And anyway, if you can be pedantic so can I: Macs have had a "physical" eject button since the very first day. It's kind of hidden inside the case, and you can't get at it very easily, but that's a good thing for a dangerous, possibly data-destroying function that really shouldn't be used unless you're in an emergency.

Stupid platform wars are so much fun...

posted by Mars Saxman at 7:46 PM on October 5, 2001

"CrayDrygu: By that reasoning, Macs have no power switch. Oh no, the design is flawed, Macs suck."

Alright, first things first here. Don't put words in my mouth. Not once have I ever said Macs suck, and I can say that with full confidence, because I don't think they do.

And while we're apparently being "pedantic" (gee, I'm sorry for pointing out a difference between hardware and software), I haven't seen a computer with a power switch in ages -- they have buttons. Macs just have 'em on the keyboard, which really is a more sensible place, what with towers being placed under desks and slightly out of reach now.

But that's aside from the fact that I don't get your logic at all. I said -- no wait, ktheory said it, so why are you bitching at me? -- that Macs have no physical floppy eject button. And they don't -- it's done in software. By that reasoning, Macs have no power button? Well, no, because there's a physical button you push, and the computer turns on and off.

"What exactly is a keyboard if not a physical device, anyway?"

Or are you claiming that "Command + E" is an "eject button?" Well, by that same logic, my computer comes with all sorts of neat buttons. I have buttons for copy and paste (Ctrl + C and Ctrl + V), a button for opening a new Explorer window (Win + E), a button for the "log off/lock screen/shut down/etc" screen (Ctrl + Alt + Del)...oh, and a power button! (Win -> U -> Enter)

I thought it rather obvious that by "physical eject button" he didn't mean Cmd+E -- he meant button attached to a mechanism that pushes the disk out of the drive. And the emergency eject doesn't count as an eject button any more than the emergency hatch in an elevator counts as a valid exit.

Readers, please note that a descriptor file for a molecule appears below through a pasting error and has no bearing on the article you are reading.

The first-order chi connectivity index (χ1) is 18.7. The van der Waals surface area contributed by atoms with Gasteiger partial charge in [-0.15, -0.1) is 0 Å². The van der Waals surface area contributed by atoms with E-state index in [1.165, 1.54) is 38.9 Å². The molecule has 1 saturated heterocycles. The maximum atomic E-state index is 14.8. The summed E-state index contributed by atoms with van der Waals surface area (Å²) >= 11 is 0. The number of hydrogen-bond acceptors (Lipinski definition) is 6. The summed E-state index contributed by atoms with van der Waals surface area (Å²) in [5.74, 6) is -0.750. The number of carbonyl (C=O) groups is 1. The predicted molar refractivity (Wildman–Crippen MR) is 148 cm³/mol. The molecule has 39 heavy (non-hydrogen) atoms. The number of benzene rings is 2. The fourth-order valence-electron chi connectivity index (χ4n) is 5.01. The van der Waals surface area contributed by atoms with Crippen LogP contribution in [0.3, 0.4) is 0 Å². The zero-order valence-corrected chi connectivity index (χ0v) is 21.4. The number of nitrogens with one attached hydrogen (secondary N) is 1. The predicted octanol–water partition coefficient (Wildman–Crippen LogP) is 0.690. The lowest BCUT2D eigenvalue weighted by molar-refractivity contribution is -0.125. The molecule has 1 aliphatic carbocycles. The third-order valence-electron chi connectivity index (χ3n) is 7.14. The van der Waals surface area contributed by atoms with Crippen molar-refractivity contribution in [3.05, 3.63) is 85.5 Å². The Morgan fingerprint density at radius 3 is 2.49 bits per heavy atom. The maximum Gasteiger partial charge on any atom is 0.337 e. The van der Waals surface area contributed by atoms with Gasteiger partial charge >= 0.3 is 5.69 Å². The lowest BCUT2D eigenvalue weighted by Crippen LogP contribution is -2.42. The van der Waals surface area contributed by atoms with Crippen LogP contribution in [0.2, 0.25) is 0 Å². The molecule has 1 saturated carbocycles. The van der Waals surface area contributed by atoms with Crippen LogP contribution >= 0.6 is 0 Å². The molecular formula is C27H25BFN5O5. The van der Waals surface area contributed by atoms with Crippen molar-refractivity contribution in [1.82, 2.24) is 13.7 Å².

"Stupid platform wars are so much fun..."

You're the one who's having a platform war here. Like I said, I don't give a shit if you use a Mac or PC or TRS-80. I fail to see how saying "Macs don't have a physical eject button", especially when they don't, makes a platform war.

I swear, reading comprehension is sorely lacking around here...point out the difference between software and hardware, and all of a sudden you're accused of saying Macs suck and starting a war...
posted by CrayDrygu at 10:55 PM on October 5, 2001

Er...just to clarify a bit...that "eject button" could even be like what's on CD drives. The act of pushing the button isn't what ejects the disk, but there's a button, one whose sole purpose is for ejecting the CD. One that doesn't use a software method of ejecting, so it works even if you've, say, blown away MacOS and you're running Linux on your iMac. Hmm, Cmd+E doesn't seem to eject my floppy in BASH.

Oh no, I mentioned linux. Would you like to call me a communist Penguinista now, Mars?
posted by CrayDrygu at 11:02 PM on October 5, 2001

i'm kinda surprised no mac user has mentioned the bent paperclip trick.
posted by patricking at 1:19 AM on October 6, 2001

PeeCee people are very very attached to old technologies and they don't like change

teehee ...you couldn't make this stuff up.
posted by normy at 1:44 AM on October 6, 2001